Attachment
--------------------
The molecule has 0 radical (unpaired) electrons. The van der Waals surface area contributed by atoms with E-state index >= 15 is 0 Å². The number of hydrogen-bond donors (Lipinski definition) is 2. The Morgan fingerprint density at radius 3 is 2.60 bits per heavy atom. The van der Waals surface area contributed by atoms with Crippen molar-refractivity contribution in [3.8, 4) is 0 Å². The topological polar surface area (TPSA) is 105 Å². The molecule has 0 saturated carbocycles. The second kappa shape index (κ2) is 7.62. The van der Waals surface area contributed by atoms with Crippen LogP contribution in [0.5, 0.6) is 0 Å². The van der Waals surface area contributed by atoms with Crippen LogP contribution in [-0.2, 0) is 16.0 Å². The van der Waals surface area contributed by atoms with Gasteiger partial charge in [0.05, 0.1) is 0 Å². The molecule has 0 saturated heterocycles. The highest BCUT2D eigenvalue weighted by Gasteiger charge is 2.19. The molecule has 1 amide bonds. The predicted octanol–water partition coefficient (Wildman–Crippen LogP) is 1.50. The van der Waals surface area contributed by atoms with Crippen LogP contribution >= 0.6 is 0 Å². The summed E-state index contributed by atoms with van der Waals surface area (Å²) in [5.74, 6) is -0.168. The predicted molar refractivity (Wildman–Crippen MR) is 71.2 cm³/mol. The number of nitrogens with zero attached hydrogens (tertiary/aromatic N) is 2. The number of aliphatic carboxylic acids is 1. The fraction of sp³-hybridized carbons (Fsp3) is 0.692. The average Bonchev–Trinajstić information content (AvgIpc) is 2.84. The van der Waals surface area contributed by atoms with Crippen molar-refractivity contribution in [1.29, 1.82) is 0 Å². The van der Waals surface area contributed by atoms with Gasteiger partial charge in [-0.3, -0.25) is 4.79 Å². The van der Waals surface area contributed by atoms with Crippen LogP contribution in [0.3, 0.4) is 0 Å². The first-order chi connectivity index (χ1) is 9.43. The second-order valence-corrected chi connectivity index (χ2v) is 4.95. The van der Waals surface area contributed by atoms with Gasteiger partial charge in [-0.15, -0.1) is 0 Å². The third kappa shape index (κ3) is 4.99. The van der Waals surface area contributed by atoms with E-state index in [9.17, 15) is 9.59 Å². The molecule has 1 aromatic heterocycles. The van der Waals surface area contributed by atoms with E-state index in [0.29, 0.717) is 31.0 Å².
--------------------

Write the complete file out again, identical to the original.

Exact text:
The molecule has 0 radical (unpaired) electrons. The van der Waals surface area contributed by atoms with E-state index >= 15 is 0 Å². The number of hydrogen-bond donors (Lipinski definition) is 2. The Morgan fingerprint density at radius 3 is 2.60 bits per heavy atom. The van der Waals surface area contributed by atoms with Crippen molar-refractivity contribution in [3.8, 4) is 0 Å². The topological polar surface area (TPSA) is 105 Å². The molecule has 0 saturated carbocycles. The second kappa shape index (κ2) is 7.62. The van der Waals surface area contributed by atoms with Crippen LogP contribution in [0.5, 0.6) is 0 Å². The van der Waals surface area contributed by atoms with Crippen LogP contribution in [-0.2, 0) is 16.0 Å². The van der Waals surface area contributed by atoms with Gasteiger partial charge in [0.05, 0.1) is 0 Å². The molecule has 0 saturated heterocycles. The highest BCUT2D eigenvalue weighted by Gasteiger charge is 2.19. The molecule has 1 amide bonds. The predicted octanol–water partition coefficient (Wildman–Crippen LogP) is 1.50. The van der Waals surface area contributed by atoms with Crippen LogP contribution >= 0.6 is 0 Å². The summed E-state index contributed by atoms with van der Waals surface area (Å²) in [5.74, 6) is -0.168. The predicted molar refractivity (Wildman–Crippen MR) is 71.2 cm³/mol. The number of nitrogens with zero attached hydrogens (tertiary/aromatic N) is 2. The number of aliphatic carboxylic acids is 1. The fraction of sp³-hybridized carbons (Fsp3) is 0.692. The average Bonchev–Trinajstić information content (AvgIpc) is 2.84. The van der Waals surface area contributed by atoms with Crippen molar-refractivity contribution in [1.29, 1.82) is 0 Å². The van der Waals surface area contributed by atoms with Gasteiger partial charge in [-0.3, -0.25) is 4.79 Å². The van der Waals surface area contributed by atoms with Crippen LogP contribution in [0.3, 0.4) is 0 Å². The first-order chi connectivity index (χ1) is 9.43. The second-order valence-corrected chi connectivity index (χ2v) is 4.95. The van der Waals surface area contributed by atoms with Gasteiger partial charge in [-0.15, -0.1) is 0 Å². The third kappa shape index (κ3) is 4.99. The van der Waals surface area contributed by atoms with E-state index in [9.17, 15) is 9.59 Å². The molecule has 1 aromatic heterocycles. The van der Waals surface area contributed by atoms with E-state index in [0.29, 0.717) is 31.0 Å².